The livery halls of the city of London
Lucas, Anya (Author)
Russell, Henry (Author)
|Other Authors:||Einsiedel, Andreas (Photographer)|
|Author Notes:||Anya Lucas & Henry Russell ; foreword by Alderman Charles Bowman ; preface by Barry Munday ; photography by Andreas von Einsiedel|
London ; New York
Wiltshire The Worshipful Company of Chartered Architects 2018
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For more than 600 years the Livery Companies have played a leading role in commercial activities and social and political life in the City of London. These trade associations, each representing a particular craft or profession, were originally responsible for controlling, for example, wages and working conditions. As the Companies were established and incorporated by royal charter, largely in the 14th and 15th centuries, they began acquiring and adapting buildings from which to operate. The Companies' headquarters - the Livery Halls - gradually evolved from large medieval town houses to become an identifiable building type matched in scale and ambition only by the guild houses of northern European mercantile cities and the Venetian scuole. By the time of the Great Fire of London in 1666, there were at least 53 Livery Halls. Of the 40 Halls standing today, half remain on their medieval sites, but all have been rebuilt several times. To give only two examples: there have been six incarnations of Clothworkers' Hall on Mincing Lane and six Salters' Halls on three different City sites. This beautiful book is the first major exploration of these architecturally significant yet under-researched buildings.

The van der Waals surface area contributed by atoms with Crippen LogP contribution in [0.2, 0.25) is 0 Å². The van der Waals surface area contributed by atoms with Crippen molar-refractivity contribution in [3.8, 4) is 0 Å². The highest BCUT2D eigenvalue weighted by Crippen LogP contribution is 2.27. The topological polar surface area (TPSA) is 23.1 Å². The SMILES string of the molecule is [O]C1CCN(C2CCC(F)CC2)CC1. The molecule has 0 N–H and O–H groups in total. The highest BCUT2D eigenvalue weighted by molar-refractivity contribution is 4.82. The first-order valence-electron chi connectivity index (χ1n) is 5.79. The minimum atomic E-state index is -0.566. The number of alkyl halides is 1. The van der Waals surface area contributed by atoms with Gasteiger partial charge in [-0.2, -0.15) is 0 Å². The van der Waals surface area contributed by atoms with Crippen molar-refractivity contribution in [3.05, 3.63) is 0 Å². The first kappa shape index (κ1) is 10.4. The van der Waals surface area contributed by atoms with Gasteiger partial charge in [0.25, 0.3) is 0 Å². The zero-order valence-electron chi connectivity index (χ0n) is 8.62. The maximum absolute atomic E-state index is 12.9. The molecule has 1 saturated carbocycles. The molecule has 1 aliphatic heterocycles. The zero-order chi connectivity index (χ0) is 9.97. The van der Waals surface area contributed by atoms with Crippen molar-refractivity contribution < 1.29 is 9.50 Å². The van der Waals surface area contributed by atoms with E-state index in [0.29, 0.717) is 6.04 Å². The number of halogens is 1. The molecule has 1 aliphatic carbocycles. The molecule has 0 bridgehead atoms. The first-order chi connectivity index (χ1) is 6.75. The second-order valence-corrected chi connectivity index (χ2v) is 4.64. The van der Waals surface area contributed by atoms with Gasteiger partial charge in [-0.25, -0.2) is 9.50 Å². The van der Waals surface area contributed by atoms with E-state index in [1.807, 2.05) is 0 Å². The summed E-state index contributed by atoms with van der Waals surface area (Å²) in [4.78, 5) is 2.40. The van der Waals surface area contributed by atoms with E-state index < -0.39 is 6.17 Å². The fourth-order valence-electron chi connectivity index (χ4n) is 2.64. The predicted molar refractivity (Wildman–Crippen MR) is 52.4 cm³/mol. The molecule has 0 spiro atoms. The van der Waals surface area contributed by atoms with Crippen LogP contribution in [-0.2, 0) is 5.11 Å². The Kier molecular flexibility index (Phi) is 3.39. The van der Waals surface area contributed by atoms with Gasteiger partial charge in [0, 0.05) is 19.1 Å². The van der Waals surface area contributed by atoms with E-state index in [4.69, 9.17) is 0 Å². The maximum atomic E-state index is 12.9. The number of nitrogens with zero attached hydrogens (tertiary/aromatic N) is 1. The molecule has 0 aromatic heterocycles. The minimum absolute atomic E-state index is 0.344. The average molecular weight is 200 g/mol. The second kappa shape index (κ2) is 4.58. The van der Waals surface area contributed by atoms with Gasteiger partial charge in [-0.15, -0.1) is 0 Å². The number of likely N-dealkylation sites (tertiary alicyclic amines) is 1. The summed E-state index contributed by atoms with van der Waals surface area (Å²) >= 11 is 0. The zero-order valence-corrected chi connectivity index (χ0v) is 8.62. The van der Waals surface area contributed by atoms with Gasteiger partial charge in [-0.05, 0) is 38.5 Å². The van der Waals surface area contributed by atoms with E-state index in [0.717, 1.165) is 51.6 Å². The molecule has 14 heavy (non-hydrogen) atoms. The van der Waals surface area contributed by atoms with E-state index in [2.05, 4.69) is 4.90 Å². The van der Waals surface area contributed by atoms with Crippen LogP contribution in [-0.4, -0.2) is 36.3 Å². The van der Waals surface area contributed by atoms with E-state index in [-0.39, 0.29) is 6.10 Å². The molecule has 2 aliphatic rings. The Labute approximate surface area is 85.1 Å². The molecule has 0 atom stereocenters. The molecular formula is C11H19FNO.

277 Seiten 32 cm